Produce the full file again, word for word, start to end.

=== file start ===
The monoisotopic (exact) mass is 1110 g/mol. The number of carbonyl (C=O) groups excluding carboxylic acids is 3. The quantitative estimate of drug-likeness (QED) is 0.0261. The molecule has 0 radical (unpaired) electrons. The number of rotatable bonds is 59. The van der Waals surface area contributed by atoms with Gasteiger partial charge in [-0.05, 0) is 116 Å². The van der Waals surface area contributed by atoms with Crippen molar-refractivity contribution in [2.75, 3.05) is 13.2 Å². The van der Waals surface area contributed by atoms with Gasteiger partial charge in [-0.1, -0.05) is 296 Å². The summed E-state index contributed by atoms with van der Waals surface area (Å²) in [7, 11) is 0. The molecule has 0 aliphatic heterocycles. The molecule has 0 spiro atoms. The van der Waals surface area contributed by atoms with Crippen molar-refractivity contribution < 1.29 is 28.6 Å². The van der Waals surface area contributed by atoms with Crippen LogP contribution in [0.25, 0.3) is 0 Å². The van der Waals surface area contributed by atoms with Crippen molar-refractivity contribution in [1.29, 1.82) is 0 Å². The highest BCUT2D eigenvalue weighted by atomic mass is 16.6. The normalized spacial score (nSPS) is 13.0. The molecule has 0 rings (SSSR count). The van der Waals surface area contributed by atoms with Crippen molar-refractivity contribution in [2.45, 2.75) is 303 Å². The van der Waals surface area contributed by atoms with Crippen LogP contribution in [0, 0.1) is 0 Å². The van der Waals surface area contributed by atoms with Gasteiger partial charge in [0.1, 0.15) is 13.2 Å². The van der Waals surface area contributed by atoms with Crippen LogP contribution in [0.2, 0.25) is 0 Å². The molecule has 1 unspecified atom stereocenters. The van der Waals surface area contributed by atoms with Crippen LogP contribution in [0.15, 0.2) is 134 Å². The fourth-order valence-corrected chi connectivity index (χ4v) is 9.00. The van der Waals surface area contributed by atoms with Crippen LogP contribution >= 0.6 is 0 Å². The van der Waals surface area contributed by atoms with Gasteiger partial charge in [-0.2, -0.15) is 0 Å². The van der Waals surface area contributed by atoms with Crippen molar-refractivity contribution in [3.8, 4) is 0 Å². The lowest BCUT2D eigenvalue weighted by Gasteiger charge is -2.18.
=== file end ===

The monoisotopic (exact) mass is 1110 g/mol. The number of carbonyl (C=O) groups excluding carboxylic acids is 3. The quantitative estimate of drug-likeness (QED) is 0.0261. The molecule has 0 radical (unpaired) electrons. The number of rotatable bonds is 59. The van der Waals surface area contributed by atoms with Gasteiger partial charge in [-0.05, 0) is 116 Å². The van der Waals surface area contributed by atoms with Crippen molar-refractivity contribution in [2.75, 3.05) is 13.2 Å². The van der Waals surface area contributed by atoms with Gasteiger partial charge in [-0.1, -0.05) is 296 Å². The summed E-state index contributed by atoms with van der Waals surface area (Å²) in [7, 11) is 0. The molecule has 0 aliphatic heterocycles. The molecule has 0 spiro atoms. The van der Waals surface area contributed by atoms with Crippen molar-refractivity contribution < 1.29 is 28.6 Å². The van der Waals surface area contributed by atoms with Crippen LogP contribution in [0.25, 0.3) is 0 Å². The van der Waals surface area contributed by atoms with Crippen molar-refractivity contribution in [1.29, 1.82) is 0 Å². The highest BCUT2D eigenvalue weighted by atomic mass is 16.6. The normalized spacial score (nSPS) is 13.0. The molecule has 0 rings (SSSR count). The van der Waals surface area contributed by atoms with Crippen molar-refractivity contribution in [2.45, 2.75) is 303 Å². The van der Waals surface area contributed by atoms with Crippen LogP contribution in [0, 0.1) is 0 Å². The van der Waals surface area contributed by atoms with Gasteiger partial charge in [0.1, 0.15) is 13.2 Å². The van der Waals surface area contributed by atoms with Crippen LogP contribution in [0.2, 0.25) is 0 Å². The molecule has 1 unspecified atom stereocenters. The van der Waals surface area contributed by atoms with Crippen LogP contribution in [0.15, 0.2) is 134 Å². The fourth-order valence-corrected chi connectivity index (χ4v) is 9.00. The van der Waals surface area contributed by atoms with Crippen LogP contribution >= 0.6 is 0 Å². The van der Waals surface area contributed by atoms with Gasteiger partial charge in [-0.2, -0.15) is 0 Å². The van der Waals surface area contributed by atoms with Crippen molar-refractivity contribution in [3.8, 4) is 0 Å². The lowest BCUT2D eigenvalue weighted by Gasteiger charge is -2.18.